An Ordinary Spring Day

One of those clear spring perfect temperature days is so rare here in Abilene, but this one was. The blue of the sky seemed to be from a movie set, too brilliant to be real. Grass was coming in emerald green, causing dads to think about mowing and moms to think about pedicures. The day held the promise that not one thing could possibly go wrong.

A TAKS testing day, even the state of Texas agreed: this should be a regular old school day, only quieter. Students should come to school well fed and well rested. The state couldn’t do much about how badly those same students longed to be outside in the glorious weather, if a tad on the windy side. It seemed the only danger of the day would be a wayward toddler, blown away by the stiff West Texas wind.

But then.

Sirens began to sound, phones began to ring, news crews were rounded up. “Officer down.” Officer Rodney Holder, killed in a motorcycle collision on Sayles Boulevard. Abilene took a collective gasp.

The loss of Officer Holder struck my own family to our core, as his family is dear to each of us. Officer Holder was “our officer” at our local elementary school. Tall and imposing in his uniform, Officer Holder was a regular figure on campus.

If you needed an officer to remind you not to do drugs, Officer Holder would come. If you needed a safety vehicle, Officer Holder would bring his motorcycle or a police car. The kids and parents knew him and his wide smile, a regular presence, the very symbol of safety and security.

*Officer Holder, right, with his friend and mine, Officer Ricker.

Things like losing a police officer aren’t supposed to happen on a regular day, are they? It was a TAKS day, for crying out loud. Mrs. Holder, the school counselor, had TAKS tests to distribute and count and sign and keep watch over. No, this day had taken a meteoric leap.

The occasions I have been blessed to be riding in a car while “great with child,” heading to the hospital to deliver the baby, I have been very mindful that the day around me is an ordinary day for those driving past, yet my world was shifting on its axis, never to return.

The same thought occurs riding in a funeral procession, watching people stop to buy gasoline or groceries, or fill up at the drive thru or catch a movie. Life is forever changed, yet somehow it goes on for the rest of the world.

Many phrases can cause a life to turn upside down in an instant: “The doctor called. It’s not good.” “They cut my job.” “Mom...(insert any of a million ways your child’s world could be rocked).” “I’m so sorry. There isn’t anything else we can do.” “There’s been an accident.”

In those moments, the lens of life seems to tighten into sharper focus. What is truly important becomes clear: those that we love, the things in life that will last, and the grievances that are worth getting upset about.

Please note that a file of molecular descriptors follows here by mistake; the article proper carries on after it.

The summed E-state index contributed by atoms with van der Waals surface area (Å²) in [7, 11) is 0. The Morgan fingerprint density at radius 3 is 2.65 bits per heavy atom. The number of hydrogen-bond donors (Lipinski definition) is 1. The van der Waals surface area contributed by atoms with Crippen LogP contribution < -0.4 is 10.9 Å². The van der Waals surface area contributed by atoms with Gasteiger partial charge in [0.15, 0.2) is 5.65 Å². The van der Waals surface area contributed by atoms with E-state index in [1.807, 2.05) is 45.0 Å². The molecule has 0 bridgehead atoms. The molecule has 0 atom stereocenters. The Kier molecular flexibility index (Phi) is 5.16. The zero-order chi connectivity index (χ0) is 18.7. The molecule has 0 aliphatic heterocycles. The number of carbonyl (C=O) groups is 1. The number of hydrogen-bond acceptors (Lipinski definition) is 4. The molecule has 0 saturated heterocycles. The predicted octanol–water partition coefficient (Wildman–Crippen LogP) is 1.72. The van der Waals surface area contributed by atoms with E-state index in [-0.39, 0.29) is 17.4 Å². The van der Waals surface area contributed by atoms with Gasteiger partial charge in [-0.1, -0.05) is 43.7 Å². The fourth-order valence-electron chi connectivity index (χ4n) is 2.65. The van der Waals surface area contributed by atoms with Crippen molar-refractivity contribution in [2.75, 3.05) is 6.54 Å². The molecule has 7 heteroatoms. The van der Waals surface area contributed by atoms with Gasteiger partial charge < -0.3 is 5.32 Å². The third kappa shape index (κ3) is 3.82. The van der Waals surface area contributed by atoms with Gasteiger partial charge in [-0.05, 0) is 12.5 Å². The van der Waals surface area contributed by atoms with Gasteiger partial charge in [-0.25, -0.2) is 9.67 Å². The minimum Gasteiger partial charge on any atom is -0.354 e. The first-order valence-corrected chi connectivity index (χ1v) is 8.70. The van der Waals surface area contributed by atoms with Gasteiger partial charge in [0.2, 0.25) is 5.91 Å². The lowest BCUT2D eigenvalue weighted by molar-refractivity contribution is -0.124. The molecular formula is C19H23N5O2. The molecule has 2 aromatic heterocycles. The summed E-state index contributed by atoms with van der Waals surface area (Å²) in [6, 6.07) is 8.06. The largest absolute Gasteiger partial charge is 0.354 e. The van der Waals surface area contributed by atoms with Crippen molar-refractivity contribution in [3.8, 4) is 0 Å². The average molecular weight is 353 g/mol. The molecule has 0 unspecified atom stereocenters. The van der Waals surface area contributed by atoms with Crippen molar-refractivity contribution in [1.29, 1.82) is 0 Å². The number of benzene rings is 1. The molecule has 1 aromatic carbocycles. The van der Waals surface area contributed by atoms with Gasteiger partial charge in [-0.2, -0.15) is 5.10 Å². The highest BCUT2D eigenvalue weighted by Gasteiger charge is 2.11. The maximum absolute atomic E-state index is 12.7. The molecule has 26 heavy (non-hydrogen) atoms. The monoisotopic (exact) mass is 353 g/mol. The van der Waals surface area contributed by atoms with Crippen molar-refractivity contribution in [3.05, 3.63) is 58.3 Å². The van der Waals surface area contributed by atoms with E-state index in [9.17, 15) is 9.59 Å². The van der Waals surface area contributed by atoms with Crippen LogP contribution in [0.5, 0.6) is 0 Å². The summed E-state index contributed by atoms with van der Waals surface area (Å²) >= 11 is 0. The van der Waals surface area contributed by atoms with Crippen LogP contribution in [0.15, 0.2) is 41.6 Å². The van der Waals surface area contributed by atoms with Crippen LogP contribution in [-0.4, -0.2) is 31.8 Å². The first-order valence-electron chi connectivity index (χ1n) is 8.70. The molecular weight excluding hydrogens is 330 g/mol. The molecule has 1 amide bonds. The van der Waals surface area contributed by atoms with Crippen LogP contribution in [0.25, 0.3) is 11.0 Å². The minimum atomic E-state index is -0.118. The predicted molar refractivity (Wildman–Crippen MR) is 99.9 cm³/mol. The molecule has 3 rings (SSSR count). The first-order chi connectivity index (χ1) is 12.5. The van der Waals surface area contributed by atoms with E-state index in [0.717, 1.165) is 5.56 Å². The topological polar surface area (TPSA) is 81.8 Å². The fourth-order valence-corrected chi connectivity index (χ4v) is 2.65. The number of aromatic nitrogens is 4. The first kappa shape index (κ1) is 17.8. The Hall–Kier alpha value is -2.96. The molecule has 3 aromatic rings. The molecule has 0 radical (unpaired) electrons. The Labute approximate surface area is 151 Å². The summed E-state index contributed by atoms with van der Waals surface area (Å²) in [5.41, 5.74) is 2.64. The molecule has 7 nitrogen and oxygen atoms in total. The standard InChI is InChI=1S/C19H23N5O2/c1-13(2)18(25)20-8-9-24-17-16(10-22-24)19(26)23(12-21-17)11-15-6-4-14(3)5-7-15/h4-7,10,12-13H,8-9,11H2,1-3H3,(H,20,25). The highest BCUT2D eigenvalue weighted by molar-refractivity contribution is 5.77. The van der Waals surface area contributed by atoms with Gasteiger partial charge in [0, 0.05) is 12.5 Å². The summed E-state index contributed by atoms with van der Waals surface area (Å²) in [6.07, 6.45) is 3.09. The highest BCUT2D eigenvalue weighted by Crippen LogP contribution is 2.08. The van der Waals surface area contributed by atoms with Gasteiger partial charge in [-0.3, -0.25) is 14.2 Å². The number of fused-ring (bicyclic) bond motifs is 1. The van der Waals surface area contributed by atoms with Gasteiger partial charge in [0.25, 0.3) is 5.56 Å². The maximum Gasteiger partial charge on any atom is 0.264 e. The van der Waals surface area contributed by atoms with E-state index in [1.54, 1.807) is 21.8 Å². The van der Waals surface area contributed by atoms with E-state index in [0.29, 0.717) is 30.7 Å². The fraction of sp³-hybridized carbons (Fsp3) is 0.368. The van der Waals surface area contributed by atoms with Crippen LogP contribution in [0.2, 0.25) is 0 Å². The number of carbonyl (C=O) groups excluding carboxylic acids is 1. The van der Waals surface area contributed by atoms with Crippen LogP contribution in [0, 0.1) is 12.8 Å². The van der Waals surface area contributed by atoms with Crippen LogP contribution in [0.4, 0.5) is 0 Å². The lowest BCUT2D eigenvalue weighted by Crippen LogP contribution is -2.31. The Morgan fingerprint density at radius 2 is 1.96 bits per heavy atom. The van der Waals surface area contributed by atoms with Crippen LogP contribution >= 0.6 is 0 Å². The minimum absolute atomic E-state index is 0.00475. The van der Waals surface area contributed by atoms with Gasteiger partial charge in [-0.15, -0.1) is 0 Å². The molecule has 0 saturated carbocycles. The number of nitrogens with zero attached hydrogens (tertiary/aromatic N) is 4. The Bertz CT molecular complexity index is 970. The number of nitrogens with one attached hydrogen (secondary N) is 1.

Turns out, there are only a precious few things in life worth taking the time and energy to fuss about when life is so dear. May my ordinary day words to my children be, “Have a great day! I love you!” Turns out, all too often, it’s, “Don’t slam the door!” or “You didn’t forget your lunch AGAIN, did you?”

As the weather continues to warm and we are again blessed with azure skies, emerald grass and just a little too much wind, I remember Officer Holder. I will back my foot off of the gas pedal, as I do tend to drive a little, um, “efficiently” I like to call it. Officer Holder called it speeding and longed for the streets of Abilene to be safe.

I will clutch my babies and my spouse just a little too long every morning, being sure they know I love them before life flies past us.

Thank you, Officer Holder, for continuing to teach the city of Abilene.

Thankful for all of our men and women in uniform, as well as their families, for whom there are no ordinary days.

Officer Rodney Holder, E.O.W.: April 29, 2010.


Anonymous said...

oh Sarah...this brings tears to my eyes. I am so sorry for your loss, your school's loss and for the city of Abiline.
At this moment, I sit barracaded in our bathroom, waiting out tornadic weather, while my chilren are at school a couple of miles away. Sirens blasting. And a funnel cloud was seen over the city hall -- located between me and my kids. I'm sure it will all turn out well...but you are so right, you never know when an ordinary spring day will take a dramatic turn.

Freda Mac (who needs to find her password so she won't be "anonymous" but isn't going to venture out of her safe place right now)

Ginger said...

I remember that day all too well. It will be forever etched in my mind. I will never forget the strength Officer Holder's wife and son demonstrated in the days following the tragedy. I pray for them this week as well as his friends and fellow officers as they, and we the community, remember this wonderful man. Thank you for your tribute.

Roxanne said...

What a wonderful tribute to a true civil servant. So sorry for their loss.

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